Title: A Royal Affair
Genre: Biography, Drama, History
Play time: 2h 17min
Director: Nikolaj Arcel
Screenwriters: Rasmus Heisterberg
Starring: Alicia Vikander, Mads Mikkelsen, Mikkel Boe Følsgaard
Screened at the 2012 Telluride Film Festival.
In 18th century Denmark, the ideas of the Enlightenment struggle against the entrenched interests of the Church and aristocracy. The lecherous, mentally ill king (Mikkel Boe Folsgaard) has married a bookish English princess (Alicia Vikander) and befriended the freethinking royal physician (Mads Mikkelsen). The doctor and the queen launch a passionate love affair — and also team up to influence the clueless monarch, who begins to rapidly liberalize the nation to the chagrin of the nobles at Court.
A Royal Affair stakes out some interesting ground in its second hour, having to do with the practical limitations of unfettered idealism and the ethics of using a crazy person you mostly despise to further your good intentions. It features Mads Mikkelsen in the most straightforwardly positive role I’ve ever seen him in, and he turns out to have an expressive impassiveness to rival Ryan Gosling’s. It’s also, alas, precisely the sort of stultifying costume drama the title suggests, gorgeous, stuffy, and drawn-out, filled with klutzy historical exposition (“You’re quite a mystery Streunsee. Your father is one of the most conservative priests in the nation, yet you spend your time writing surprisingly provocative tracts advocating for the most dangerous new ideas of the Enlightenment!”), scenes of people loudly demanding that other people sign things, etc. If you’ve the patience to stick it out, there’s eventually worthwhile stuff on offer, but be warned.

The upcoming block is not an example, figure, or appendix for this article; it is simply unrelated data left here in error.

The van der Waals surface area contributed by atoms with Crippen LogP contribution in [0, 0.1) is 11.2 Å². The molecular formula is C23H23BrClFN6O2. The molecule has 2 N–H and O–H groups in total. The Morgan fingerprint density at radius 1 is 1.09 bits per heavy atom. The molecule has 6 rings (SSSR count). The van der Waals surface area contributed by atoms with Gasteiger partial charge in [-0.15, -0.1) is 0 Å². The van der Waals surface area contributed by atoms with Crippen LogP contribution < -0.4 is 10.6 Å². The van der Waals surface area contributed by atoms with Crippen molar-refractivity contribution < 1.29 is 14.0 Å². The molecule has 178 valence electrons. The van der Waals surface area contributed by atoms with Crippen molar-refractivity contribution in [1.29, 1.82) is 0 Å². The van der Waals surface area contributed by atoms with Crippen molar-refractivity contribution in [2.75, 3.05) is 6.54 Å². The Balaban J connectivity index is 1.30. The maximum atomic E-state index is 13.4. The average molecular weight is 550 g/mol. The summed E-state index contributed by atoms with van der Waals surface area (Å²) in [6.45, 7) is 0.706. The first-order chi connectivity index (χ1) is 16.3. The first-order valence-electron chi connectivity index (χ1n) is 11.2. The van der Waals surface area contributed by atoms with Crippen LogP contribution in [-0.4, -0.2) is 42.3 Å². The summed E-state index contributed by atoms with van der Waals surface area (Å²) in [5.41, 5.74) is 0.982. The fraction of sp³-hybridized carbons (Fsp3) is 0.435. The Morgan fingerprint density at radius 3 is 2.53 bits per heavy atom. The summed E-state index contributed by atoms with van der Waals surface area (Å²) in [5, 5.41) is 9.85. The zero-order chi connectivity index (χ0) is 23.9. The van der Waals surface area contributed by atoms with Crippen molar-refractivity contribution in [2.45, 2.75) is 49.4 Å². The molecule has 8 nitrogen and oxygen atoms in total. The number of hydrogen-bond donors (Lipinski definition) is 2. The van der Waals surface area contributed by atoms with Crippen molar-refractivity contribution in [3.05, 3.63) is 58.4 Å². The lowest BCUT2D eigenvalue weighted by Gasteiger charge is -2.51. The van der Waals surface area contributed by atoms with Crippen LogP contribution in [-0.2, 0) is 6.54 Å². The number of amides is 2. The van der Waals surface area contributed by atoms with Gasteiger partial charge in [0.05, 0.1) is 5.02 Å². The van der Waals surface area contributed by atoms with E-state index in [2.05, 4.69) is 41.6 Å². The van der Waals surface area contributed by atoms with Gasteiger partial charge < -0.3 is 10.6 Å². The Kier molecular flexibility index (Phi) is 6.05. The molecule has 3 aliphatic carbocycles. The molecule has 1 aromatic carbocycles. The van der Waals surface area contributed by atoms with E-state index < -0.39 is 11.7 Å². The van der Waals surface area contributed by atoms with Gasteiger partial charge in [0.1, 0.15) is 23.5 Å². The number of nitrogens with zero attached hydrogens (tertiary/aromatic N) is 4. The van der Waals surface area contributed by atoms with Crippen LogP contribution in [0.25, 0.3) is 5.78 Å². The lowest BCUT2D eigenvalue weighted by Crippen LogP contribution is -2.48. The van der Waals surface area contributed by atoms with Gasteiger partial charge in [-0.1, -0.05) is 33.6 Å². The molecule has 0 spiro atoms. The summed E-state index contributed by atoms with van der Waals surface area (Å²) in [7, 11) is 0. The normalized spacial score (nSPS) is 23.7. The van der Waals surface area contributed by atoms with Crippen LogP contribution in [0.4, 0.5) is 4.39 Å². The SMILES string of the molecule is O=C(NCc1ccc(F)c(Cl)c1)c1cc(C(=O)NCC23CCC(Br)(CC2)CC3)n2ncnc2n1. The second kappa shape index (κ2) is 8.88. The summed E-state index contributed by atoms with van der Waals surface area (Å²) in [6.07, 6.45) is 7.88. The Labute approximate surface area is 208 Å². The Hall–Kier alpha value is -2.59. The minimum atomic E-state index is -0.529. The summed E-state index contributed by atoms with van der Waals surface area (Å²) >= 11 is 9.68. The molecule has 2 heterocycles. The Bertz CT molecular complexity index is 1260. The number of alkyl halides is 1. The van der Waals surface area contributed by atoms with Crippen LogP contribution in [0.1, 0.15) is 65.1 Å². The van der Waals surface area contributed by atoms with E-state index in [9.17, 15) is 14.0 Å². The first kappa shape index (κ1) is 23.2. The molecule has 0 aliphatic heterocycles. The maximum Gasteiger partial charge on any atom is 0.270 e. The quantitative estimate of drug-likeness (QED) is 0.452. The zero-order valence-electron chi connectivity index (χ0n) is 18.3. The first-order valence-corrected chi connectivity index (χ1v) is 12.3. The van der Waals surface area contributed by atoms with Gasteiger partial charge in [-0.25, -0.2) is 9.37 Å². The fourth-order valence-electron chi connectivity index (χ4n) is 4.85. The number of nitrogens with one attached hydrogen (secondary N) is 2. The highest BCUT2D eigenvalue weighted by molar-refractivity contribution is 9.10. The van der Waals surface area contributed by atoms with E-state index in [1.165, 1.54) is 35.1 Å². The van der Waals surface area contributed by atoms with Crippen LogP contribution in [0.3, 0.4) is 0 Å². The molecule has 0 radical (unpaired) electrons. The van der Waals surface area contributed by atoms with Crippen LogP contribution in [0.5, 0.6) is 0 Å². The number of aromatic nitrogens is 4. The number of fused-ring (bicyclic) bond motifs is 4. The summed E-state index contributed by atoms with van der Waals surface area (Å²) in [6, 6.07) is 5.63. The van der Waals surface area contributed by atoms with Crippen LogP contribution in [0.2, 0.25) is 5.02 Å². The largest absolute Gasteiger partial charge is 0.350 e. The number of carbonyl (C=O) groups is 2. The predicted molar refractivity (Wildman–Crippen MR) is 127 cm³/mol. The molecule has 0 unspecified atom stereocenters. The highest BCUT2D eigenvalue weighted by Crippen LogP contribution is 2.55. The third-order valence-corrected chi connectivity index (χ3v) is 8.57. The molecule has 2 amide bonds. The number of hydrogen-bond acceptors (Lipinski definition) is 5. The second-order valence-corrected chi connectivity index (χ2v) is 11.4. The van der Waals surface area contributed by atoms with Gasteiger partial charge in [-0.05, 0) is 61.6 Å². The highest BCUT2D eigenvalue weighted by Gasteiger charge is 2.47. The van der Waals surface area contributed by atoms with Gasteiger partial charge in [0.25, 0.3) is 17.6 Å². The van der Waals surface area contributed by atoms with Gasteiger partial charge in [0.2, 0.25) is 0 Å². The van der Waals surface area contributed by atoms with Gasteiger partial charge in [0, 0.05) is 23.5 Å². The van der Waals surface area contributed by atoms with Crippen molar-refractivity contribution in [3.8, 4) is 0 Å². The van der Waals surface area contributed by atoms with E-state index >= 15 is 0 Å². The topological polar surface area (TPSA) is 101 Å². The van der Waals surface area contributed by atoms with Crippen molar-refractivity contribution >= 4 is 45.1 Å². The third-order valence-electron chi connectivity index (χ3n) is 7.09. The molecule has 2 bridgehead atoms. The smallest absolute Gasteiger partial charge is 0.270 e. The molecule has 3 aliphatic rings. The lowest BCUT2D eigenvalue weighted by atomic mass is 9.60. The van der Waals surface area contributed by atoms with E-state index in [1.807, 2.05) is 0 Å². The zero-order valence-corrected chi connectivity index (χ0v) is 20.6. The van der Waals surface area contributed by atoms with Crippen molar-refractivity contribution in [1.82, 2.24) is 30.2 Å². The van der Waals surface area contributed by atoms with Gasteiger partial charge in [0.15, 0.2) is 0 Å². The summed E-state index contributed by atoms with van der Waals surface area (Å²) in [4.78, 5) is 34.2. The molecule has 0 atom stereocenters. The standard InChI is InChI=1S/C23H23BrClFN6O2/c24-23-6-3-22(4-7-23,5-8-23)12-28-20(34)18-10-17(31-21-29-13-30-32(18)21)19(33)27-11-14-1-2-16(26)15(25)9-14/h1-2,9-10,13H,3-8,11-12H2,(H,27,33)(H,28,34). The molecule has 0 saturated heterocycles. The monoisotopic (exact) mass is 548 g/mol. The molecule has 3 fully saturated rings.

— Eugene Novikov